Generally referred to as the “benefits trap”, this situation occurs when the reduction in benefits as a result of having a job means that the person is marginally, or no better off. When questioned, however 56% of homeless individual stated they would take a job in these circumstances whilst 21% would take other issues into account before coming to a decision (Singh 2005).
Many people find that they are no better off in work:
Taking into account the costs of work (travel or work-related clothing, for example) a JSA claimant over the age of 25 faces a “participation tax rate” exceeding 100% for most of the first 20 hours of work (and just below 100% for the hours after. As a result, the individual gains only £29.06 after 40 hours of work (Sodha and Grant 2010).
Caseworkers, clients and experts in the field of homelessness find that the tax and benefits system is confusing. The benefits system plays a fundamental role in the transition from benefits dependency into work, but the perception is that the system operates as a “bureaucratic function” that militates against “support into work”. These difficulties result in people not claiming entitlements, particularly with respect to in-work, benefits and tapering payments. There is also the concern amongst claimants that benefits entitlements have been calculated incorrectly, resulting in claw-back at a later date. The system of Working Tax credits has also resulted in some being worse off after following a recalculation of entitlement after 12 months in work (New Economics Foundation 2008).
Bearing in mind that many homeless people are already in debt, poor transitional arrangements resulted in many taking on more debts, thereby increasing the likelihood of a further episode of homelessness. This difficult experience in moving into work reduces the motivation to “try again” (New Economics Foundation 2008). Difficult benefits to work transitions can result in a four-week period between benefits concluding and the arrival of the first pay-slip (Sodha and Grant 2010).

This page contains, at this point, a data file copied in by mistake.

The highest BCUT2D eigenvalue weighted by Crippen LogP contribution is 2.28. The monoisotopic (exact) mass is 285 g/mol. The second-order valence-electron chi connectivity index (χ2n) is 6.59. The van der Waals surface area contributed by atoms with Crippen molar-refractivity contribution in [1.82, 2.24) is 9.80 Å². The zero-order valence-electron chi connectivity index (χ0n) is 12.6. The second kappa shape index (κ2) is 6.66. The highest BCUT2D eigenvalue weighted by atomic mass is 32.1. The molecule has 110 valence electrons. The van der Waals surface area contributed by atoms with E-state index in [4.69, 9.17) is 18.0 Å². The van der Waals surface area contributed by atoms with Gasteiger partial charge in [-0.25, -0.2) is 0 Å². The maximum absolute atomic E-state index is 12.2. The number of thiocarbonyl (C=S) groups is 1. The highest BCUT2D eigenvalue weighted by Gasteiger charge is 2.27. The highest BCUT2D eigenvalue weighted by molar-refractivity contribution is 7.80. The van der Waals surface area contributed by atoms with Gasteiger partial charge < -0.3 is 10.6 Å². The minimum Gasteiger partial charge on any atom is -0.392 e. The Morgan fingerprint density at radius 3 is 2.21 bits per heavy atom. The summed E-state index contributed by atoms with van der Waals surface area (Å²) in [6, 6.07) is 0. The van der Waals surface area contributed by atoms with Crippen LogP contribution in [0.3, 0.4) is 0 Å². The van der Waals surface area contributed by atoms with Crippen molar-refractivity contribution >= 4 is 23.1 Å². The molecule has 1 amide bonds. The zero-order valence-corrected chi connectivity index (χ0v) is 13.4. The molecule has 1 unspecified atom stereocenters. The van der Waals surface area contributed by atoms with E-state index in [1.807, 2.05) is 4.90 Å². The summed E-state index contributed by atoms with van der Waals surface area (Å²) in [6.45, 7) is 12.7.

Workless people are not “well informed” about the availability of Working Tax Credit, Housing Benefit, Childcare Tax Credit and additional forms of support. The complex inter-relationships of these benefits together with family circumstances, earnings and location mean that the system has a limited role to play in encouraging the transition to work (Meadows 2008, Sodha and Grant 2010, Business Action on Homelessness 2009).
There is also a perception amongst homeless people that working will not make them better off, particularly as the jobs they could apply for are low skilled and low paid. There is also evidence that pressure from government agencies to take work has driven many to forego benefits in favour of begging or part time casual work (Opinion Leader Research 2006).
The system of benefits is “poorly structured”, particularly with respect to sign-on days so there is evidence of those on “Ready to Work” placements having to take days off in order to avoid loosing benefits payments. The complex nature of Housing Benefit recalculations makes it problematic for those on variable hours or short-term contracts (Business Action on Homelessness 2009).
Attitudes of Employers
In a survey of fifteen employers, all thought that “commercial and non-commercial” employers had a duty to help socially disadvantaged people such as the homeless. Employers consider that “Corporate Social Responsibility” at a local level is particularly important as it affords them the opportunity of “putting something back”. Although most employers had recruitment policies, they tended to be influenced by equal opportunities legislation rather than addressing the needs of disadvantaged groups such as the homeless (Singh 2005).
Involving employers can be complex as they are “likely to be resistant to anything that is time consuming and does not have clear outcomes”. However, good relationships with employers can provide opportunities for work placements and the potential to have an effect on recruitment policies (Meadows 2008).
Of those organisations that offered work placements to homeless people, they suggested a number of benefits to the organisation: